WashU affiliated authors: Jordan Brock, Trey Scott, Amy Yoojin Lee, Kenneth Olsen (Dept. of Biology)
Background: Camelina sativa (gold-of-pleasure) is a traditional European oilseed crop and emerging biofuel source with high levels of desirable fatty acids. A twentieth century germplasm bottleneck depleted genetic diversity in the crop, leading to recent interest in using wild relatives for crop improvement. However, little is known about seed oil content and genetic diversity in wild Camelina species.
Results: We used gas chromatography, environmental niche assessment, and genotyping-by-sequencing to assess seed fatty acid composition, environmental distributions, and population structure in C. sativa and four congeners, with a primary focus on the crop’s wild progenitor, C. microcarpa. Fatty acid composition differed significantly between Camelina species, which occur in largely non-overlapping environments. The crop progenitor comprises three genetic subpopulations with discrete fatty acid compositions. Environment, subpopulation, and population-by-environment interactions were all important predictors for seed oil in these wild populations. A complementary growth chamber experiment using C. sativa confirmed that growing conditions can dramatically affect both oil quantity and fatty acid composition in Camelina.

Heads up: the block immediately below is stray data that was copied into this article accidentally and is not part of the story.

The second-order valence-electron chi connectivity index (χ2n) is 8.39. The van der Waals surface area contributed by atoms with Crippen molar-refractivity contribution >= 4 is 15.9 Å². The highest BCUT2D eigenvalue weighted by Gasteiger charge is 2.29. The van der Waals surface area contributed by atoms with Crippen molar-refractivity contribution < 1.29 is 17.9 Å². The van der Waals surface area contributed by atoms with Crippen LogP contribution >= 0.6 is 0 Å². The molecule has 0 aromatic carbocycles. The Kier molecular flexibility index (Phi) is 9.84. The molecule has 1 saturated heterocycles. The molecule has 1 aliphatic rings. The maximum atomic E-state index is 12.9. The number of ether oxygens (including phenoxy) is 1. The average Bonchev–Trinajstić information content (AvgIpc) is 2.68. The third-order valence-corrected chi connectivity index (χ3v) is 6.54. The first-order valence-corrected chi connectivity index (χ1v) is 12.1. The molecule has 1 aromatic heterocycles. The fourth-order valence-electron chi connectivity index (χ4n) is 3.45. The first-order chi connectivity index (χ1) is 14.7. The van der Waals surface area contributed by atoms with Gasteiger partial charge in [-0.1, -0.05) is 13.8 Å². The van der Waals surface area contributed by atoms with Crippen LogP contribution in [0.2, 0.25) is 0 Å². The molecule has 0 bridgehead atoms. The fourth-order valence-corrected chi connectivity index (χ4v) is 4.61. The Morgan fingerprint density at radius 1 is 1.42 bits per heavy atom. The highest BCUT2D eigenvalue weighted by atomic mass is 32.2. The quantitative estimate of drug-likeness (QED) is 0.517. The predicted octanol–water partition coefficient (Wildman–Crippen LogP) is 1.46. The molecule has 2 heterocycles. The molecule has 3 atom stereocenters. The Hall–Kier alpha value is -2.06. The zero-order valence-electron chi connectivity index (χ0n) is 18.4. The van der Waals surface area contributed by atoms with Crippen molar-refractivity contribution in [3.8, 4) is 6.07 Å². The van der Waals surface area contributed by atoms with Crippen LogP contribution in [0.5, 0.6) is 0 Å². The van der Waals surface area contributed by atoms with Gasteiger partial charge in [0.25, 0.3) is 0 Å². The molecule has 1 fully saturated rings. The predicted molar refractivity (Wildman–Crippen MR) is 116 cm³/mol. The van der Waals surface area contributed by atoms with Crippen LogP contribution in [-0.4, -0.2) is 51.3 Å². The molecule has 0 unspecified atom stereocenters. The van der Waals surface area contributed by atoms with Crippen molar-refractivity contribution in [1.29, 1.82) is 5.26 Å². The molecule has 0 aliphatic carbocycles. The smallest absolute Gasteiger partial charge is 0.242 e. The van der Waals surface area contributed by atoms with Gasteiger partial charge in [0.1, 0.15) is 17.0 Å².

Conclusions: Genetics, environmental conditions, and genotype-by-environment interactions all contribute to fatty acid variation in Camelina species. These insights suggest careful breeding may overcome the unfavorable FA compositions in oilseed crops that are predicted with warming climates.
Citation: Brock, J.R., Scott, T., Lee, A.Y. et al. Interactions between genetics and environment shape Camelina seed oil composition. BMC Plant Biol 20, 423 (2020). https://doi.org/10.1186/s12870-020-02641-8.